April Shower, Venice

Media - 1935.13.490 - SAAM-1935.13.490_2 - 140146
Copied Bertha E. Jaques, April Shower, Venice, 1914, etching on paper, plate: 5 14 × 7 78 in. (13.4 × 20.1 cm) sheet: 7 58 × 10 12 in. (19.4 × 26.7 cm), Smithsonian American Art Museum, Gift of Chicago Society of Etchers, 1935.13.490
Free to use

Artwork Details

April Shower, Venice
Not on view
plate: 5 14 × 7 78 in. (13.4 × 20.1 cm) sheet: 7 58 × 10 12 in. (19.4 × 26.7 cm)
Credit Line
Gift of Chicago Society of Etchers
Mediums Description
etching on paper
  • Cityscape — Italy — Venice
  • Cityscape — season — spring
  • Cityscape — weather — rain
  • Figure group
Object Number

Artwork Description

"Venice has been painted and described many thousands of times," stated American writer Henry James in 1882, "and of all the cities of the world is the easiest to visit without going there." Perhaps heeding James's warning, many artists turned their attention to its less familiar corners. Here Bertha Jaques explores the fuzzy imprecision of inclement weather, with umbrella-bearing pedestrians passing through an unnamed piazza. Falling rain hides the surrounding structures in a misty haze, with their mushroomlike chimneys serving as the only clue to the Venetian setting. Jaques was a founding member of the Chicago Society of Etchers and an advocate for the unique expressive powers of this medium. The Venetian etchings of James Whistler inspired her printmaking, long before her first visit to Venice in 1912.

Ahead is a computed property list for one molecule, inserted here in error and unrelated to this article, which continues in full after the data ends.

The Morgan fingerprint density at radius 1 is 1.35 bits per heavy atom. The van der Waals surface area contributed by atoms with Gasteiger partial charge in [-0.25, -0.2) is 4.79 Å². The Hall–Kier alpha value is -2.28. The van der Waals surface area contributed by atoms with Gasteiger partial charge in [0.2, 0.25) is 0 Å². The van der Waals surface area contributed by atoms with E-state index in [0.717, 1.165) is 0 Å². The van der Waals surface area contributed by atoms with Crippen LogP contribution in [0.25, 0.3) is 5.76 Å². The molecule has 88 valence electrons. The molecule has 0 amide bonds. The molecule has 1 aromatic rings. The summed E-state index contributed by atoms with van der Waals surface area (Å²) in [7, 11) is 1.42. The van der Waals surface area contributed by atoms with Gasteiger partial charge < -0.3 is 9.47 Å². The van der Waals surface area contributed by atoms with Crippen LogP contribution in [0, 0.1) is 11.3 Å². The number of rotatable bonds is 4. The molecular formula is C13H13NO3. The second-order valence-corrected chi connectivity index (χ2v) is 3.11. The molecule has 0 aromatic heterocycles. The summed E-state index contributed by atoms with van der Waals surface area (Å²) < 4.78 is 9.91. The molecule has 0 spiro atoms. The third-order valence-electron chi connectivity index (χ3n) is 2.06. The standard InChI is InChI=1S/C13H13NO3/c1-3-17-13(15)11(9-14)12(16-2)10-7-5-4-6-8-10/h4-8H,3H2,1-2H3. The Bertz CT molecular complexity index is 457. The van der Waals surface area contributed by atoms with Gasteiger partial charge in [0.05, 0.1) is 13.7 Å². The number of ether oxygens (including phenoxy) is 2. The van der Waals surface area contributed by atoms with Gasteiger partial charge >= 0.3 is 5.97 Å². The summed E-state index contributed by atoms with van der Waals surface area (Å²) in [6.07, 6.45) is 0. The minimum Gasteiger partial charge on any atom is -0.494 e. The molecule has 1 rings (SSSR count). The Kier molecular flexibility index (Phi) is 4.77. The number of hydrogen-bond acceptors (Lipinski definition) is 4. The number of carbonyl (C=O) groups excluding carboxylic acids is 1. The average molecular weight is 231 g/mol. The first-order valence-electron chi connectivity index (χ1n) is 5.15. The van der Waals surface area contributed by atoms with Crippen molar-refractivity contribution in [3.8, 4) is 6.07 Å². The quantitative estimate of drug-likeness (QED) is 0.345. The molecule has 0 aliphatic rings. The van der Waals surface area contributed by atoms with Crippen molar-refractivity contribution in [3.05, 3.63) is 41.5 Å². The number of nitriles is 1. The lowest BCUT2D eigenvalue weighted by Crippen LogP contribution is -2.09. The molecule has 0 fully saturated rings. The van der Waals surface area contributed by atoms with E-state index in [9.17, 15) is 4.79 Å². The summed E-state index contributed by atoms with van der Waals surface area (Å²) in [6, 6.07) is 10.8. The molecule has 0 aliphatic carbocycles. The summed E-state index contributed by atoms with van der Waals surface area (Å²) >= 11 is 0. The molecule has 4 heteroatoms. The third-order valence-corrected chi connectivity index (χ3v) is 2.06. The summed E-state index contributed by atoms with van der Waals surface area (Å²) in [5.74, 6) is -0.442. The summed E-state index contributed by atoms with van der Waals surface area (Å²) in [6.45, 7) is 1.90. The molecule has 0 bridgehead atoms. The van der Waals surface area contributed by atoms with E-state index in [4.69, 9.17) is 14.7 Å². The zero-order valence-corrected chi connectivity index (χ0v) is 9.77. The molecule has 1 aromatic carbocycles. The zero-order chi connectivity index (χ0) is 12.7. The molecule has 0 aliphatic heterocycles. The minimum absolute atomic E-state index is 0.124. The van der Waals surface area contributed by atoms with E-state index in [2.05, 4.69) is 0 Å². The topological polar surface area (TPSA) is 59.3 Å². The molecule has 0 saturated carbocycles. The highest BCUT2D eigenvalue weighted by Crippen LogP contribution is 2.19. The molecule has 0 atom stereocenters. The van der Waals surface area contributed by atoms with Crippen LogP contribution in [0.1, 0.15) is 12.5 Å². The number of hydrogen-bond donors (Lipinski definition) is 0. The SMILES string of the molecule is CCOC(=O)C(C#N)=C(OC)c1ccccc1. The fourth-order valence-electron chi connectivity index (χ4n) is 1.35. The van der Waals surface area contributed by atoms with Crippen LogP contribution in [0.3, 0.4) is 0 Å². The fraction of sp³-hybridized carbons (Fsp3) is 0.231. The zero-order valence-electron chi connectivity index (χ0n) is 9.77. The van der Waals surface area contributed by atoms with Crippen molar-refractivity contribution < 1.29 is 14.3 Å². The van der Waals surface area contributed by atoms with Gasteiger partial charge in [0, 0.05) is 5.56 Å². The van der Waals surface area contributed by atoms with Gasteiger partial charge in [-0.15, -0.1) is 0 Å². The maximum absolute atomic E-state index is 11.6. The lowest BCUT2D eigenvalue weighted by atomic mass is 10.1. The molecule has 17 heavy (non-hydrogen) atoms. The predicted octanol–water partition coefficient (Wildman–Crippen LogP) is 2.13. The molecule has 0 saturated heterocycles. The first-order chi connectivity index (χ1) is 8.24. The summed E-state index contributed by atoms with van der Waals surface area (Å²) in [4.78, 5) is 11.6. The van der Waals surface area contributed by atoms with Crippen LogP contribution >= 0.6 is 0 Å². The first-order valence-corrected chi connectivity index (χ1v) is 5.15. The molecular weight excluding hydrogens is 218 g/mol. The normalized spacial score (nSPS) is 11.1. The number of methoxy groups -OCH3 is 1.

Sargent, Whistler, and Venetian Glass: American Artists and the Magic of Murano, 2021.